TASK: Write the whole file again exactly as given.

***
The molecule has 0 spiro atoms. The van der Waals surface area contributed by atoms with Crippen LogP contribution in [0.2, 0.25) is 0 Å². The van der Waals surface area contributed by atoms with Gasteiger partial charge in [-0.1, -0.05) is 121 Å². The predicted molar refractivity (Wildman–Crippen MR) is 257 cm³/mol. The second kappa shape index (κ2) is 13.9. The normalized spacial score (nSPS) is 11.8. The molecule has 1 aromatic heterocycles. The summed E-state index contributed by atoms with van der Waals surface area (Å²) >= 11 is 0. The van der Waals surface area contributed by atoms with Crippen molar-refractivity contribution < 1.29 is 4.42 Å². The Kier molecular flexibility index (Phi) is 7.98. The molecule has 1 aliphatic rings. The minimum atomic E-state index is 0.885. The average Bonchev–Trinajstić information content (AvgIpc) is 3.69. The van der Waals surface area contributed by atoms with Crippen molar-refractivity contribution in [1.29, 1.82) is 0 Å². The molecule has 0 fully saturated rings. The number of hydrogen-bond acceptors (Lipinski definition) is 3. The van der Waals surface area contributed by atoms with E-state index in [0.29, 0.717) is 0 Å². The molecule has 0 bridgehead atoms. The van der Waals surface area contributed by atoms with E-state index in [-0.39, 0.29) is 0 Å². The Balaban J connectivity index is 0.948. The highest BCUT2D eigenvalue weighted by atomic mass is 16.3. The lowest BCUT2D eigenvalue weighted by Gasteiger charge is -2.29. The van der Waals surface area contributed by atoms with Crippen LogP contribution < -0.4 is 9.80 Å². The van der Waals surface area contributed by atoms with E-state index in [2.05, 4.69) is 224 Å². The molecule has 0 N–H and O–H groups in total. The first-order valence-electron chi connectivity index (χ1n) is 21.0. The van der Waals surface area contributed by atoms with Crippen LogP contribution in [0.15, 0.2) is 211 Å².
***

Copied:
The molecule has 0 spiro atoms. The van der Waals surface area contributed by atoms with Crippen LogP contribution in [0.2, 0.25) is 0 Å². The van der Waals surface area contributed by atoms with Gasteiger partial charge in [-0.1, -0.05) is 121 Å². The predicted molar refractivity (Wildman–Crippen MR) is 257 cm³/mol. The second kappa shape index (κ2) is 13.9. The normalized spacial score (nSPS) is 11.8. The molecule has 1 aromatic heterocycles. The summed E-state index contributed by atoms with van der Waals surface area (Å²) >= 11 is 0. The van der Waals surface area contributed by atoms with Crippen molar-refractivity contribution < 1.29 is 4.42 Å². The Kier molecular flexibility index (Phi) is 7.98. The molecule has 1 aliphatic rings. The minimum atomic E-state index is 0.885. The average Bonchev–Trinajstić information content (AvgIpc) is 3.69. The van der Waals surface area contributed by atoms with Crippen molar-refractivity contribution in [1.29, 1.82) is 0 Å². The molecule has 0 fully saturated rings. The number of hydrogen-bond acceptors (Lipinski definition) is 3. The van der Waals surface area contributed by atoms with E-state index in [0.29, 0.717) is 0 Å². The molecule has 0 bridgehead atoms. The van der Waals surface area contributed by atoms with E-state index in [-0.39, 0.29) is 0 Å². The Balaban J connectivity index is 0.948. The highest BCUT2D eigenvalue weighted by atomic mass is 16.3. The lowest BCUT2D eigenvalue weighted by Gasteiger charge is -2.29. The van der Waals surface area contributed by atoms with Crippen LogP contribution < -0.4 is 9.80 Å². The van der Waals surface area contributed by atoms with E-state index in [2.05, 4.69) is 224 Å². The molecule has 0 N–H and O–H groups in total. The first-order valence-electron chi connectivity index (χ1n) is 21.0. The van der Waals surface area contributed by atoms with Crippen LogP contribution in [0.15, 0.2) is 211 Å².